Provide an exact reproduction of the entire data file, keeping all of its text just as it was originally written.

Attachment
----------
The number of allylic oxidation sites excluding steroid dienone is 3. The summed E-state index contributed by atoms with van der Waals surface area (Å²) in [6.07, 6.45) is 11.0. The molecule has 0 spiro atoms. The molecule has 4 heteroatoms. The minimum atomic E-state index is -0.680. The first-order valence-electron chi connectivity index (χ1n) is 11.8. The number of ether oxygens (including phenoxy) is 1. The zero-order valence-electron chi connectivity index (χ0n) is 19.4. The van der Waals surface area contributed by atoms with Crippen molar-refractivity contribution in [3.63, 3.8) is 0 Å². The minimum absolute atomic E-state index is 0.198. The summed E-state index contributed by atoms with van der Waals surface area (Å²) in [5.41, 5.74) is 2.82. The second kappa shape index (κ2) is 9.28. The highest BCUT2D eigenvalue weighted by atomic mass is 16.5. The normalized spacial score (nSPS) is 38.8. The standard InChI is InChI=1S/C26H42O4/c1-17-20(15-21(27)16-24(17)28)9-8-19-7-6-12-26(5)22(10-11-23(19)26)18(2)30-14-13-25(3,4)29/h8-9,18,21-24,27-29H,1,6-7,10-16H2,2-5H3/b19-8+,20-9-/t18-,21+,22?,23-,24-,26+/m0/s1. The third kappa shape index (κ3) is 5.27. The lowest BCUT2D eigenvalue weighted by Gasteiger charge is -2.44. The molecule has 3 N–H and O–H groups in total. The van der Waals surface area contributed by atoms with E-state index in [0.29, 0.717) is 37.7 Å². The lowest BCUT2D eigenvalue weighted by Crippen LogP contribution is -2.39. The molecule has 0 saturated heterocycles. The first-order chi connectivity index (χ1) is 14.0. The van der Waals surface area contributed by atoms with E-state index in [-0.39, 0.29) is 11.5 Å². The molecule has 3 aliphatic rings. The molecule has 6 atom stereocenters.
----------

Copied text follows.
The number of allylic oxidation sites excluding steroid dienone is 3. The summed E-state index contributed by atoms with van der Waals surface area (Å²) in [6.07, 6.45) is 11.0. The molecule has 0 spiro atoms. The molecule has 4 heteroatoms. The minimum atomic E-state index is -0.680. The first-order valence-electron chi connectivity index (χ1n) is 11.8. The number of ether oxygens (including phenoxy) is 1. The zero-order valence-electron chi connectivity index (χ0n) is 19.4. The van der Waals surface area contributed by atoms with Crippen molar-refractivity contribution in [3.63, 3.8) is 0 Å². The minimum absolute atomic E-state index is 0.198. The summed E-state index contributed by atoms with van der Waals surface area (Å²) in [5.41, 5.74) is 2.82. The second kappa shape index (κ2) is 9.28. The highest BCUT2D eigenvalue weighted by atomic mass is 16.5. The normalized spacial score (nSPS) is 38.8. The standard InChI is InChI=1S/C26H42O4/c1-17-20(15-21(27)16-24(17)28)9-8-19-7-6-12-26(5)22(10-11-23(19)26)18(2)30-14-13-25(3,4)29/h8-9,18,21-24,27-29H,1,6-7,10-16H2,2-5H3/b19-8+,20-9-/t18-,21+,22?,23-,24-,26+/m0/s1. The third kappa shape index (κ3) is 5.27. The lowest BCUT2D eigenvalue weighted by Gasteiger charge is -2.44. The molecule has 3 N–H and O–H groups in total. The van der Waals surface area contributed by atoms with E-state index in [0.29, 0.717) is 37.7 Å². The lowest BCUT2D eigenvalue weighted by Crippen LogP contribution is -2.39. The molecule has 0 saturated heterocycles. The first-order chi connectivity index (χ1) is 14.0. The van der Waals surface area contributed by atoms with E-state index in [-0.39, 0.29) is 11.5 Å². The molecule has 3 aliphatic rings. The molecule has 6 atom stereocenters.